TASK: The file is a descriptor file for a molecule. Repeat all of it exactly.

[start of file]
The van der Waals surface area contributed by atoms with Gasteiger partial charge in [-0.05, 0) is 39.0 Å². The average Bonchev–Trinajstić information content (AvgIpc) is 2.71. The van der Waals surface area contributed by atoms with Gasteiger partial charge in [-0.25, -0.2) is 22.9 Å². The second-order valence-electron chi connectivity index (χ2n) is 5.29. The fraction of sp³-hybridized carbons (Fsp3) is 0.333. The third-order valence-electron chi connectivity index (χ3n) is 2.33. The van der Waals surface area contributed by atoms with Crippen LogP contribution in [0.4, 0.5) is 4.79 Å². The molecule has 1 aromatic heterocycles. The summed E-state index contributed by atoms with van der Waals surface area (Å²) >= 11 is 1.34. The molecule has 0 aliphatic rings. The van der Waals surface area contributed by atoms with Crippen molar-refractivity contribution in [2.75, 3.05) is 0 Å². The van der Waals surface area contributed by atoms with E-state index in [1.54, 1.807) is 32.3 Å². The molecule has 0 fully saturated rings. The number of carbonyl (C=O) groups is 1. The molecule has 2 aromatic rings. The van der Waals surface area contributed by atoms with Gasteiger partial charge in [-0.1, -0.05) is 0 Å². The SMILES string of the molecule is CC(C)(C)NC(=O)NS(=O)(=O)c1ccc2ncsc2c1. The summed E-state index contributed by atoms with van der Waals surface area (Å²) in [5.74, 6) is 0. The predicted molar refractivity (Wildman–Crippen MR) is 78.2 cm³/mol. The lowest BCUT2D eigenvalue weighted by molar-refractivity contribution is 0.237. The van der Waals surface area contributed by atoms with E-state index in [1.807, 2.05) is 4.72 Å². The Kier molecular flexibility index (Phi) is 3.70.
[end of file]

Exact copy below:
The van der Waals surface area contributed by atoms with Gasteiger partial charge in [-0.05, 0) is 39.0 Å². The average Bonchev–Trinajstić information content (AvgIpc) is 2.71. The van der Waals surface area contributed by atoms with Gasteiger partial charge in [-0.25, -0.2) is 22.9 Å². The second-order valence-electron chi connectivity index (χ2n) is 5.29. The fraction of sp³-hybridized carbons (Fsp3) is 0.333. The third-order valence-electron chi connectivity index (χ3n) is 2.33. The van der Waals surface area contributed by atoms with Crippen LogP contribution in [0.4, 0.5) is 4.79 Å². The molecule has 1 aromatic heterocycles. The summed E-state index contributed by atoms with van der Waals surface area (Å²) >= 11 is 1.34. The molecule has 0 aliphatic rings. The van der Waals surface area contributed by atoms with Crippen molar-refractivity contribution in [2.75, 3.05) is 0 Å². The van der Waals surface area contributed by atoms with E-state index in [1.54, 1.807) is 32.3 Å². The molecule has 0 fully saturated rings. The number of carbonyl (C=O) groups is 1. The molecule has 2 aromatic rings. The van der Waals surface area contributed by atoms with Gasteiger partial charge in [-0.1, -0.05) is 0 Å². The SMILES string of the molecule is CC(C)(C)NC(=O)NS(=O)(=O)c1ccc2ncsc2c1. The summed E-state index contributed by atoms with van der Waals surface area (Å²) in [5.74, 6) is 0. The predicted molar refractivity (Wildman–Crippen MR) is 78.2 cm³/mol. The lowest BCUT2D eigenvalue weighted by molar-refractivity contribution is 0.237. The van der Waals surface area contributed by atoms with E-state index in [1.807, 2.05) is 4.72 Å². The Kier molecular flexibility index (Phi) is 3.70.